Bambu runcing
A bambu runcing as used by some Indonesian revolutionaries. Held at the Monumen Jogja Kembali.
Place of originJava, Indonesia
Service history
Used byJavanese
WarsIndonesian National Revolution
Length2 m (6 ft 7 in) approximately

Hilt typeBamboo

A bambu runcing or prìng lancìp (which literally means "Spiked Bamboo") is a traditional spear made of a sharpened bamboo.


During the Majapahit kingdom in the 15th century, bambu runcing fighting was practiced on the island of Java. The fights were performed in front of the king and queen in an open field. Both parties are headed by one man holding a bambu runcing, accompanied by their wives and servants. Their wives are armed with wooden staff with a length of about 1 m. Upon the signal of the drum, both men will fight three rounds with the bambu runcing. When their wives begin to shout "Larak, larak" (which means, retreat in Javanese language), so will the fight too for a moment. In an event where one of the men died from stabbing, the king will then order the victor to compensate the family of the dead, but the wife of the dead will be his.[1]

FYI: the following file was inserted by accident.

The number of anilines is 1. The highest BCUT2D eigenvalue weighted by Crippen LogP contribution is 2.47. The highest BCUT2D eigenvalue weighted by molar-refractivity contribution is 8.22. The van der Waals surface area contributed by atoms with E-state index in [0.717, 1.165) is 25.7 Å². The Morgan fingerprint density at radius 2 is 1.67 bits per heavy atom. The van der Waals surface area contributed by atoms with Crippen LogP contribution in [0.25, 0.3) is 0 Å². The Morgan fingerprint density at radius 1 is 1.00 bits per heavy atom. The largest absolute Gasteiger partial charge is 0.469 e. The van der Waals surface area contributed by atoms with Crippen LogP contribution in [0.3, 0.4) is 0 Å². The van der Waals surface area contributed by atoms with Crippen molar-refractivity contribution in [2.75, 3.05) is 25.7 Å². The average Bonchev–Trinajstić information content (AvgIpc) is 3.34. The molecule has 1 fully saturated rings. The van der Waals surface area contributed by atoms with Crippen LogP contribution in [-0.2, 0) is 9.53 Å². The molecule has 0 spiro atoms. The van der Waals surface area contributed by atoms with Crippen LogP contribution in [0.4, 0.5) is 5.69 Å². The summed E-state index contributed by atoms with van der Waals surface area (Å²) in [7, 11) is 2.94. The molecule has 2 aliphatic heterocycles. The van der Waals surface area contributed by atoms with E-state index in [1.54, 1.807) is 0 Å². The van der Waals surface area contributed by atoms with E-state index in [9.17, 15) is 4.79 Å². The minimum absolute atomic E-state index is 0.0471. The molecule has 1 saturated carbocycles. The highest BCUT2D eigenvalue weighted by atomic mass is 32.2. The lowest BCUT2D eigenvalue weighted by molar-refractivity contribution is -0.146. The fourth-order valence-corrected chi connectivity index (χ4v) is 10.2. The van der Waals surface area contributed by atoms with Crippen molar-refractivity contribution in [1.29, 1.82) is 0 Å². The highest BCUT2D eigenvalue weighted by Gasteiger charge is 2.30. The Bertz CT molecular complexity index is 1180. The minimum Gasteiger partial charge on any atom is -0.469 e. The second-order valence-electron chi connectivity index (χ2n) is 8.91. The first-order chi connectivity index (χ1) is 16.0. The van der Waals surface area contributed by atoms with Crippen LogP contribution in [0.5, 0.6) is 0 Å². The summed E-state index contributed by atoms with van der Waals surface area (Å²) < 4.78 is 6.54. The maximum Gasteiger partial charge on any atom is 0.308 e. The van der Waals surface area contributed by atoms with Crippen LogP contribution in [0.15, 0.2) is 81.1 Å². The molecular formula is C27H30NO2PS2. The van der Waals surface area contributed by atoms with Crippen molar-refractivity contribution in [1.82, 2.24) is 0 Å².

During the Indonesian National Revolution, the lack of weaponry forced Indonesians to turn to bamboo again. The bambu runcing became a well-known weapon in modern Indonesian history.[2] This weapon was used by the Indonesian people as a means of resistance against the Dutch colonials. Today the symbol of the bambu runcing is widely used in various regions in Indonesia to symbolize courage and sacrifice in achieving independence.

K. H. Subchi, of Parakan, Temanggung, was given the informal title Jenderal Bambu Runcing (General Spiked Bamboo). He was the advisor to the Barisan Muslimin Temanggung (Temanggung Muslims Front) which was later known as Barisan Bambu Runcing (Spiked Bamboo Front).[3]

See also


  1. ^ Yuanzhi Kong (2000). Muslim Tionghoa Cheng Ho: Misteri Perjalanan Muhibah Di Nusantara. Yayasan Obor Indonesia. ISBN 978-979-461-361-0.
  2. ^ Gilles Lessard, Amy Chouinard (1980). Bamboo Research In Asia: Proceedings Of A Workshop Held In Singapore, 28–30 May 1980. International Development Research Centre.
  3. ^ Robert Cribb (2008). Gangsters and Revolutionaries: The Jakarta People's Militia and the Indonesian Revolution, 1945–1949. Equinox Publishing. ISBN 978-979-3780-71-9.